The Touareg was the first major factory effort to bet on diesel fuel instead of gasoline when it made its debut back in 2004. The bet has paid off, for simple reasons: a diesel-powered engine will by nature have more torque and less fuel consumption than a gasoline-powered mill with a similar output - 310hp, in the Touareg’s case. A more efficient engine also means a smaller fuel tank and therefore a lighter car.
2 – Chassis
The Race Touareg is a purebred racing machine, entirely built with the Dakar in mind. That means a strong tubeframe steel chassis and extensive usage of carbon fiber to ensure structural rigidity while also keeping a low weight. Its main rivals nowadays all trace its roots back to their production counterparts.
3 – Finance
Top-end Dakar teams like Volkswagen Motorsport are like Formula 1 squads: they might tell you their budgets in detail, but then they’d have to kill you… Yet one look at VW’s position at the Dakar bivouac and its army of mechanics, engineers and support trucks tending to the four Race Touaregs shows that clearly no expense has been spared.
4 – Experience
VW’s Dakar team is currently the most experienced squad in the event, having debuted back in 2003 with the Touareg’s predecessor, the Tarek buggy. Simply put, in an event as unpredictable as the Dakar, more mileage means more knowledge.
5 – Reliability…
It is, without a doubt, VW's obsession. “Our most important advantage over the competition is that we have most well-proofed car,” opines the team’s technical director, Andreas Lautner.
"No major part is put on the car until we’re absolutely sure it won’t break down"
6 – …More Reliability…
It wasn’t always like that, however. “We clearly had the fastest car in the ‘07 Dakar and didn't win,” recalls Lautner. “From then on, we changed the quality control system completely. Nowadays, no major part is put on the car until we’re absolutely sure it won’t break down.”
7 – ...And Yet More Reliability
The first Touaregs were very fast, but lost possible Dakar wins in 2006 and 2007 (when it won 10 of 14 stages but saw overall victory slip through its fingers) to mechanical problems like gearbox failures. The team focuses plenty of effort to avoid a repeat of such scenes: the gearboxes, for instance, are changed completely on all cars during the rally’s rest day at midway point. So every Touareg in fact uses two gearboxes on its way to the finish line, and those are put to test in a tough pre-event run in the Moroccan desert.
8 – Development
The Touareg was introduced as a Dakar racer in 2004, meaning it’s now contesting the rally for the seventh time (there was no race in ’08). For 2011, the team has introduced the Race Touareg 3, an improvement over its predecessor especially in terms of cooling and top-end speed. Most importantly, that’s three generations of race car over a span of just seven years. F1-like development speeds were unheard of in the Dakar before VW’s arrival. “We develop on really small steps and test each little step thoroughly with long runs,” Lautner reveals. “We don’t take another step until that particular development had been proved totally reliable”.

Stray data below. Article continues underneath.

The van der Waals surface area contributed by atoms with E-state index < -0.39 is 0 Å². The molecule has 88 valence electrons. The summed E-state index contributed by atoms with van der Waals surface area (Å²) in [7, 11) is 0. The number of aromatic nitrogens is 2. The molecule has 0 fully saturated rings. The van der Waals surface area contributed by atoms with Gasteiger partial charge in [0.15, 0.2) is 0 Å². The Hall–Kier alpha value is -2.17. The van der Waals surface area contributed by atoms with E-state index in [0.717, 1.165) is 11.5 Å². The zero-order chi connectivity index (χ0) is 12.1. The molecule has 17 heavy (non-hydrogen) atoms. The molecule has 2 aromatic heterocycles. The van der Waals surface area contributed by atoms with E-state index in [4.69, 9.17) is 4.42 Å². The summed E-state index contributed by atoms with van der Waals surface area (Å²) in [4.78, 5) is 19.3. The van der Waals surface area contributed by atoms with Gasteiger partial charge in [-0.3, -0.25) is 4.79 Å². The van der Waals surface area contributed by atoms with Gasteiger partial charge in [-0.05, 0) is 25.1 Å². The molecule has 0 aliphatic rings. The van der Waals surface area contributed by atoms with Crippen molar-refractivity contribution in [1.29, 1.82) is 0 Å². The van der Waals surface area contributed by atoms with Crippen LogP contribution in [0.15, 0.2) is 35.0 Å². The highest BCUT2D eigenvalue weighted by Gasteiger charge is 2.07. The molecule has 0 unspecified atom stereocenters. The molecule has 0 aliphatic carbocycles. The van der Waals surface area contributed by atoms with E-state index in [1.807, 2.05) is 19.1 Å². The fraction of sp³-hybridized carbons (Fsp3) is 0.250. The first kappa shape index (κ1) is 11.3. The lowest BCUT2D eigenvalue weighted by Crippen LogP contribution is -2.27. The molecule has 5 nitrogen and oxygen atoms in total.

9 – Shocks
OK, so now you’re convinced that the Touareg is indeed the most reliable Dakar car. But it’s also the fastest, and Lautner hints at one of the trump cards for its speed advantage: “Our suspension partner Sachs spent a lot of effort developing our shocks, which are able to withstand very high stress loads without increasing temperature too much. And a cooler shock is a more efficient shock.” Indeed, in the brutally bumpy sixth special stage of the Dakar 2011 between Iquique and Arica, the Touaregs took positions 1-2-3-4.
10 – Driver
Rival Stephane Peterhansel may hold the record for most Dakar wins, but you'd be hard-pressed to find in the bivouac anybody who wouldn't admit that, when it comes to raw speed, Carlos Sainz is in a class apart. It seems no other driver can replicate El Matador's aggressive style, which is sometimes able to make the big Touareg look as small and nimble at speed as the WRC racers with which Sainz achieved global fame. It’s not only spectacular to look at, it also produces results: the defending champion holds a 2min24s edge over teammate Nasser Al-Attiyah as the 2011 Dakar heads to its seventh stage. “After winning for the first time last year, I admit to be a little less anxious in 2011,” the Spaniard confesses. “But I still want to win it every bit as hard as in the previous years”.